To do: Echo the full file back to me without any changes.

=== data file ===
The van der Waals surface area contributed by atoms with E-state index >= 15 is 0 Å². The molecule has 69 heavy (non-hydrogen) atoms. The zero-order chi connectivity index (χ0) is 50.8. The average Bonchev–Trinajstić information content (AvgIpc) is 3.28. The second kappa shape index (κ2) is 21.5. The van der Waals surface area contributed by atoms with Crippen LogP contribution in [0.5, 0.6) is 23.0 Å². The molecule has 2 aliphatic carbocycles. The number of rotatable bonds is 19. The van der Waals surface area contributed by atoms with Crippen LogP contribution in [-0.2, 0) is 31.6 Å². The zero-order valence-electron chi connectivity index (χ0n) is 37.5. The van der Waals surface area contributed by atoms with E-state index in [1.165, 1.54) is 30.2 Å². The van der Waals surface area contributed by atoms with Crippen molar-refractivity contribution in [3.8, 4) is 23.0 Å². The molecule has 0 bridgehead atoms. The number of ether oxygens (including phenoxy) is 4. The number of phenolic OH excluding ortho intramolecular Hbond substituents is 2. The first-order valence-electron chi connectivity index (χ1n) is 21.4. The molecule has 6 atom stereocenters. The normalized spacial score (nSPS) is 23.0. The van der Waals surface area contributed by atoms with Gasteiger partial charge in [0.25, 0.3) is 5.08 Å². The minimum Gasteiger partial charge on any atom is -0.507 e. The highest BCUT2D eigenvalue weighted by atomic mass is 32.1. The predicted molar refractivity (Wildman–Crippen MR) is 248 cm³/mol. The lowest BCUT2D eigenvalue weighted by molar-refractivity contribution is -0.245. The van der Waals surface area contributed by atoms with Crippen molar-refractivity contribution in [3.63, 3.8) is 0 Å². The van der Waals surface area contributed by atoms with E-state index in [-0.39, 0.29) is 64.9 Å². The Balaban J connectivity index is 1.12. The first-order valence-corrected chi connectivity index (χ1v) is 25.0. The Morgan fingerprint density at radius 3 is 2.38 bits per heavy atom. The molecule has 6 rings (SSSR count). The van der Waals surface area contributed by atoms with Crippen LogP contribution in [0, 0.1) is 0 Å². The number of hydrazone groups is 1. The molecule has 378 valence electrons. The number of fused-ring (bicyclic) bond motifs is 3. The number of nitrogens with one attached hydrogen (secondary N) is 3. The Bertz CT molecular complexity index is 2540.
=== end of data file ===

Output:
The van der Waals surface area contributed by atoms with E-state index >= 15 is 0 Å². The molecule has 69 heavy (non-hydrogen) atoms. The zero-order chi connectivity index (χ0) is 50.8. The average Bonchev–Trinajstić information content (AvgIpc) is 3.28. The second kappa shape index (κ2) is 21.5. The van der Waals surface area contributed by atoms with Crippen LogP contribution in [0.5, 0.6) is 23.0 Å². The molecule has 2 aliphatic carbocycles. The number of rotatable bonds is 19. The van der Waals surface area contributed by atoms with Crippen LogP contribution in [-0.2, 0) is 31.6 Å². The zero-order valence-electron chi connectivity index (χ0n) is 37.5. The van der Waals surface area contributed by atoms with E-state index in [1.165, 1.54) is 30.2 Å². The van der Waals surface area contributed by atoms with Crippen molar-refractivity contribution in [3.8, 4) is 23.0 Å². The molecule has 0 bridgehead atoms. The number of ether oxygens (including phenoxy) is 4. The number of phenolic OH excluding ortho intramolecular Hbond substituents is 2. The first-order valence-electron chi connectivity index (χ1n) is 21.4. The molecule has 6 atom stereocenters. The normalized spacial score (nSPS) is 23.0. The van der Waals surface area contributed by atoms with Gasteiger partial charge in [0.25, 0.3) is 5.08 Å². The minimum Gasteiger partial charge on any atom is -0.507 e. The highest BCUT2D eigenvalue weighted by atomic mass is 32.1. The predicted molar refractivity (Wildman–Crippen MR) is 248 cm³/mol. The lowest BCUT2D eigenvalue weighted by molar-refractivity contribution is -0.245. The van der Waals surface area contributed by atoms with Crippen molar-refractivity contribution in [3.63, 3.8) is 0 Å². The van der Waals surface area contributed by atoms with E-state index in [-0.39, 0.29) is 64.9 Å². The Balaban J connectivity index is 1.12. The first-order valence-corrected chi connectivity index (χ1v) is 25.0. The Morgan fingerprint density at radius 3 is 2.38 bits per heavy atom. The molecule has 6 rings (SSSR count). The van der Waals surface area contributed by atoms with Crippen LogP contribution in [0, 0.1) is 0 Å². The number of hydrazone groups is 1. The molecule has 378 valence electrons. The number of fused-ring (bicyclic) bond motifs is 3. The number of nitrogens with one attached hydrogen (secondary N) is 3. The Bertz CT molecular complexity index is 2540.